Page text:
World Bank Urged To Address Rights Issues In Project It Funded In Ethiopia


By RTT Staff Writer
February 23, 2015
Posted to the web on February 23, 2015

Human Rights Watch has called on the World Bank to fully address serious human rights issues raised by the bank's internal investigation into a project in Ethiopia.

The bank's response to the investigation findings attempts to distance the bank from the many problems confirmed by the investigation and should be revised, HRW said in a letter to the bank's vice president for Africa on Monday. The World Bank board of directors is to consider the investigation report and management's response, which includes an Action Plan, on February 26.

The Inspection Panel, the World Bank's independent accountability mechanism, found that the bank violated its own policies in Ethiopia. The investigation was prompted by a formal complaint brought by refugees from Ethiopia's Gambella region concerning the Promoting Basic Services (PBS) projects funded by the World Bank, the United Kingdom's Department for International Development (DFID), the African Development Bank, and several other donors.

"The Inspection Panel's report shows that the World Bank has largely ignored human rights risks evident in its projects in Ethiopia," said Jessica Evans, senior international financial institutions researcher at Human Rights Watch. "The bank has the opportunity and responsibility to adjust course on its Ethiopia programming and provide redress to those who were harmed. But management's Action Plan achieves neither of these goals," she added.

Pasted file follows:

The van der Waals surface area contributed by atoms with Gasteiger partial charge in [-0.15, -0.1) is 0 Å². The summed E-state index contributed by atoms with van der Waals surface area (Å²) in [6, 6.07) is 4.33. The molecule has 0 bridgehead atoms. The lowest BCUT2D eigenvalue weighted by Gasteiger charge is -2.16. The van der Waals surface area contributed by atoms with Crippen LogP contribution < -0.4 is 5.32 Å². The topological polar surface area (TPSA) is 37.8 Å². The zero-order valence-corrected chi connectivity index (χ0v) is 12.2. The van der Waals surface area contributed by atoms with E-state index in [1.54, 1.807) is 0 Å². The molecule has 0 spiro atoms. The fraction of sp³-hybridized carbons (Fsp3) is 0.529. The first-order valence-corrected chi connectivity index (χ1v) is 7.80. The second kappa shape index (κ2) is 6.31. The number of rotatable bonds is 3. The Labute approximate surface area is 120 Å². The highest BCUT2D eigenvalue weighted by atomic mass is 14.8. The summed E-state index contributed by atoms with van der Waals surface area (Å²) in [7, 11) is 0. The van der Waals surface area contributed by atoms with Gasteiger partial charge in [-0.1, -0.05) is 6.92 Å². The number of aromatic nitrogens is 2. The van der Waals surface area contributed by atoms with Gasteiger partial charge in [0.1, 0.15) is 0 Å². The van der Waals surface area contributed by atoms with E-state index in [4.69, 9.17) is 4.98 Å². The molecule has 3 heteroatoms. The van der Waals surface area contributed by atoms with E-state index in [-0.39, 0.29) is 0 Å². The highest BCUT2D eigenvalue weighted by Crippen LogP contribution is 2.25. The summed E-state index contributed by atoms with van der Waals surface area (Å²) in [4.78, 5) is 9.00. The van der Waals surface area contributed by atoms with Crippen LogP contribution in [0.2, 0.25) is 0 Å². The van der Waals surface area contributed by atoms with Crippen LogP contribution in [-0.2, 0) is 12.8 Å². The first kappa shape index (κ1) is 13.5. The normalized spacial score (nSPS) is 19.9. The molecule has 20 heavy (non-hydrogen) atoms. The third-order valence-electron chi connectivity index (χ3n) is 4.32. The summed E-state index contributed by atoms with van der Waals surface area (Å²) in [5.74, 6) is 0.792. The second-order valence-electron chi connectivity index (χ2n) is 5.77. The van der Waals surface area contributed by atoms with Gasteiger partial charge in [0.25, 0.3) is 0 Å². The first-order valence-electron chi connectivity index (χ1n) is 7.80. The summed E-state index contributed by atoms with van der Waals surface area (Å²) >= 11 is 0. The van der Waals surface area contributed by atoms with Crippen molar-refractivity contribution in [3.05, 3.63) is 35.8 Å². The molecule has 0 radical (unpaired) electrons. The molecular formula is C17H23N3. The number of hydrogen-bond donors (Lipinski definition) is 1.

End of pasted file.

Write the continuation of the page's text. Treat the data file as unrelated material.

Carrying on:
The report, leaked to the media in January, determined that "there is an operational link" between the World Bank projects in Ethiopia and a government relocation program known as "villagization." It concluded that the bank had violated its policy that is intended to protect indigenous peoples' rights. It also found that the bank "did not carry out the required full risk analysis, nor were its mitigation measures adequate to manage the concurrent roll-out of the villagisation program." These findings should prompt the World Bank and other donors to take all necessary measures to prevent and address links between its programs and abusive government initiatives, Human Rights Watch said.

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